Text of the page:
Tuesday Term of the Week: Overlay

Looking for specific topics?



Try sorting by categories

Or, view our archive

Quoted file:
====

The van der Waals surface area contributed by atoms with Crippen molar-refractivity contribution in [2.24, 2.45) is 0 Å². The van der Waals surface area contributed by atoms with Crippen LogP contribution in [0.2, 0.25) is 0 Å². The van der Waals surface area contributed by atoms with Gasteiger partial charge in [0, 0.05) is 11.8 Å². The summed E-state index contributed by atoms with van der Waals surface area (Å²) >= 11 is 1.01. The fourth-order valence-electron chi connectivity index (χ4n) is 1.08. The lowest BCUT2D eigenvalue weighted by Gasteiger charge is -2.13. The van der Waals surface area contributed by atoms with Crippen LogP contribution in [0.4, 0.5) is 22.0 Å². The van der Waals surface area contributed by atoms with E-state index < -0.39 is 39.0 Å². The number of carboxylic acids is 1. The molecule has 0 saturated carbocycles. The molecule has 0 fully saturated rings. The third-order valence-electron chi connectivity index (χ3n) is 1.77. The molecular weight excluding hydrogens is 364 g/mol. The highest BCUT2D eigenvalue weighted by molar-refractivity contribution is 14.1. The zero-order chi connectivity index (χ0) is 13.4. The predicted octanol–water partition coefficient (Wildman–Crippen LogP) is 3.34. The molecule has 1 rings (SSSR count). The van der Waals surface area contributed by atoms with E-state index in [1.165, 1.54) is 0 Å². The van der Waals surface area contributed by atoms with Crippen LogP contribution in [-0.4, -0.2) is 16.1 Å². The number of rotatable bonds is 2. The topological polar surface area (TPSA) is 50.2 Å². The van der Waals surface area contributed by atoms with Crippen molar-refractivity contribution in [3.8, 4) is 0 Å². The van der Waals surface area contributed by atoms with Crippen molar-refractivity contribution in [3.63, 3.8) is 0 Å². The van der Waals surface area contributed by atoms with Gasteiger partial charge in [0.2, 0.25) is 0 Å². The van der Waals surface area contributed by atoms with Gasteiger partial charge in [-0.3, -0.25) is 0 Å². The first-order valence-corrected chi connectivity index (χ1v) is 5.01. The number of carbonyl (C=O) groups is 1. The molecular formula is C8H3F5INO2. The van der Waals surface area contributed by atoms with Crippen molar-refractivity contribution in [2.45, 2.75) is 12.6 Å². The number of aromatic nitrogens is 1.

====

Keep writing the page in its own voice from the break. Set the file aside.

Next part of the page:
There are many benefits to digital mapping. It gives users the ability to compare different kinds of information at one time. One of the ways this works is through overlay, a spatial operation in which two or more map layers at a common scale and coordinate system are superimposed, either digitally or on transparent material, for the purpose of showing the relationships between features that occupy the same geographic space. This is a vital technique when analyzing land and property assessments. Individual geographic features can be completely contained within other features, or can partially overlap one another. The area of overlap creates a composite region made from the intersection of the features. Map symbology is also considered an overlay, containing informational items like a legend, feature labels, icons, scale bars, coordinate grids, direction arrows and colors or fill patterns. Symbology is typically placed on top of the other map layers.